LASER, or Light Amplification by Stimulated Emission of Radiation, is a core modality used at Water4Dogs Rehabilitation Center. It is commonly known as “Cold Laser Therapy” or “Low Level Light Therapy” and is used to treat inflammation and encourage healing of tissues within the body. This modality is well tolerated and has no physical sensation. Pets are simply asked to sit calmly and look cool in their protective laser Doggles!
Our clinic utilizes a patented Multi-Wave System which allows us to use the laser with a high dose of energy to influence the ATP production within the cells stimulating re-generation, while maintaining safe dosing parameters for the surrounding superficial tissues. This means we are able to access settings which can comfortably penetrate to the level of joint and bone, allowing our team to treat a myriad of conditions.
Laser light, in conjunction with promoting healing, is used as an anti-inflammatory treatment and can be crucial in the recovery stage following injury, surgery, or to manage chronic inflammatory diseases such as IVDD. Inflammation can be considered the precursor to pain, if we are able to treat the inflammatory response in the body, then we can prevent, or reduce pain or discomfort in the body. Appropriate dosage levels and durations will be prescribed or indicated by your therapy team.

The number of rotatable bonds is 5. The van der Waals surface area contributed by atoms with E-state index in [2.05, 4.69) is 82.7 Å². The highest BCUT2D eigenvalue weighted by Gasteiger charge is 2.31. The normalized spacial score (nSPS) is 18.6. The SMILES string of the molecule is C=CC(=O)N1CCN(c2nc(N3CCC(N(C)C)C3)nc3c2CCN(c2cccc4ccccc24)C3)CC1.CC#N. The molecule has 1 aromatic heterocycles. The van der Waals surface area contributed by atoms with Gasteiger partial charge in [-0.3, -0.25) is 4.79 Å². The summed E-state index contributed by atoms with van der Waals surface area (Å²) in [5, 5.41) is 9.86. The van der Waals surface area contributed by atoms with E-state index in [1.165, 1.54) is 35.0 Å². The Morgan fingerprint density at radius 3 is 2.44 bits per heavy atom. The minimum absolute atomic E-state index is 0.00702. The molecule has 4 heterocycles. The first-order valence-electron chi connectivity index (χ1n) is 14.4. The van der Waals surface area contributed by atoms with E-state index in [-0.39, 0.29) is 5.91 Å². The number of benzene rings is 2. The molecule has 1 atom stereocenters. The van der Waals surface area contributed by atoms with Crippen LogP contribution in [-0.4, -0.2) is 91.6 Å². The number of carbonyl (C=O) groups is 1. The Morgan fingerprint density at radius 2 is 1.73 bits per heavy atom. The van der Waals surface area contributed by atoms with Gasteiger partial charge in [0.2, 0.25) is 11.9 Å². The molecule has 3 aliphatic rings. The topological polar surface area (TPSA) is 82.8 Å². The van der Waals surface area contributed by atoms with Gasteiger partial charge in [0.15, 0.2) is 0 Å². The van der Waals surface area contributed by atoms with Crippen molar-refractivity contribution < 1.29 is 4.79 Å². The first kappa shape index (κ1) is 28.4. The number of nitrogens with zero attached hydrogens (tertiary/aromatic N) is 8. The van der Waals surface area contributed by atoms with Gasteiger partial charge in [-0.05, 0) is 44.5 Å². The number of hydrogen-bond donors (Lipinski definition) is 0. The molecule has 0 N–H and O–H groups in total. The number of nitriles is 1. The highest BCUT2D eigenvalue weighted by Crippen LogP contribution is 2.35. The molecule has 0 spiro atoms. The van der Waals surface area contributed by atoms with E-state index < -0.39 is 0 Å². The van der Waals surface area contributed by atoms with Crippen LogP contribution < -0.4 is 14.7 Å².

Laser is a modality that can be overused, and so should be used with caution. Please always let your therapy team know if you are receiving laser at another clinic, we may reduce or remove laser therapy from your pets plan as a precaution. Indeed in some instances the growth of scar tissue is necessary for recovery! Such is the case with Femoral Head Osteotomy [FHO] or a Lateral Suture for a CCL repair where the development of scar tissue is necessary for the surgery to yield a successful result and provide adequate stability to the joint. In these cases your rehabilitation therapist may wean the patient off of laser treatment at the appropriate stage.
Research on the use of Laser Therapy yields positive clinical results, however, the use of Laser Therapy for patients that have cancer, or have had a history of cancer, is generally not indicated. While not proven, we consider the risks involved in regard to cell regeneration technology on cancer cells and their potential for growth. Any patient with a history of cancer is considered high risk for Laser treatment and should alert their Veterinary Doctor or Rehabilitative practitioner. The more we know about your pet, the more we can do for them!
For more information on Laser therapy, please ask a member of the dry therapy team.
Fritz cracks a smile during his laser therapy session!
Lara Dellar, CCRA